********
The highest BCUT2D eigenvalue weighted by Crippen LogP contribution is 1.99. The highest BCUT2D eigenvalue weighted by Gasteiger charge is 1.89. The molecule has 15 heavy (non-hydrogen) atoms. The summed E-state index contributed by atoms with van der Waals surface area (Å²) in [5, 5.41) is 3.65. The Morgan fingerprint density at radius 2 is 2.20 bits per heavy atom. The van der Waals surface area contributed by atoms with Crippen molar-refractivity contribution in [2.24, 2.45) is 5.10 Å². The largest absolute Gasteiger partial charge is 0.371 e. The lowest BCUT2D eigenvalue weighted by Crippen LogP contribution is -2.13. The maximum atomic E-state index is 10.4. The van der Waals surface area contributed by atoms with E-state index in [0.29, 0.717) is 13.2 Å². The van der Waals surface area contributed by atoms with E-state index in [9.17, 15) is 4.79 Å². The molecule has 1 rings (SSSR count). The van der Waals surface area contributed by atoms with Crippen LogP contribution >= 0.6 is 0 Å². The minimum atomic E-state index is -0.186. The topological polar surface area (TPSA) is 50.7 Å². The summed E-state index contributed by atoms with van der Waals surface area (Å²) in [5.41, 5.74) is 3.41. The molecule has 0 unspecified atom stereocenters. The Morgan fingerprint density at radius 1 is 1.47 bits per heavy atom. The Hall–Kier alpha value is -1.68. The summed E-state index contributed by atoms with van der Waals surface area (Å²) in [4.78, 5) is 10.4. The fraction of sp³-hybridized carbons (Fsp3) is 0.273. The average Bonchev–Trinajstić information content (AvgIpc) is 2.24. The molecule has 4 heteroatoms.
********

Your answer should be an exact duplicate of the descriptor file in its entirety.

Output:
The highest BCUT2D eigenvalue weighted by Crippen LogP contribution is 1.99. The highest BCUT2D eigenvalue weighted by Gasteiger charge is 1.89. The molecule has 15 heavy (non-hydrogen) atoms. The summed E-state index contributed by atoms with van der Waals surface area (Å²) in [5, 5.41) is 3.65. The Morgan fingerprint density at radius 2 is 2.20 bits per heavy atom. The van der Waals surface area contributed by atoms with Crippen molar-refractivity contribution in [2.24, 2.45) is 5.10 Å². The largest absolute Gasteiger partial charge is 0.371 e. The lowest BCUT2D eigenvalue weighted by Crippen LogP contribution is -2.13. The maximum atomic E-state index is 10.4. The van der Waals surface area contributed by atoms with E-state index in [0.29, 0.717) is 13.2 Å². The van der Waals surface area contributed by atoms with E-state index in [9.17, 15) is 4.79 Å². The molecule has 1 rings (SSSR count). The van der Waals surface area contributed by atoms with Crippen LogP contribution >= 0.6 is 0 Å². The minimum atomic E-state index is -0.186. The topological polar surface area (TPSA) is 50.7 Å². The summed E-state index contributed by atoms with van der Waals surface area (Å²) in [5.41, 5.74) is 3.41. The molecule has 0 unspecified atom stereocenters. The Morgan fingerprint density at radius 1 is 1.47 bits per heavy atom. The Hall–Kier alpha value is -1.68. The summed E-state index contributed by atoms with van der Waals surface area (Å²) in [4.78, 5) is 10.4. The fraction of sp³-hybridized carbons (Fsp3) is 0.273. The average Bonchev–Trinajstić information content (AvgIpc) is 2.24. The molecule has 4 heteroatoms.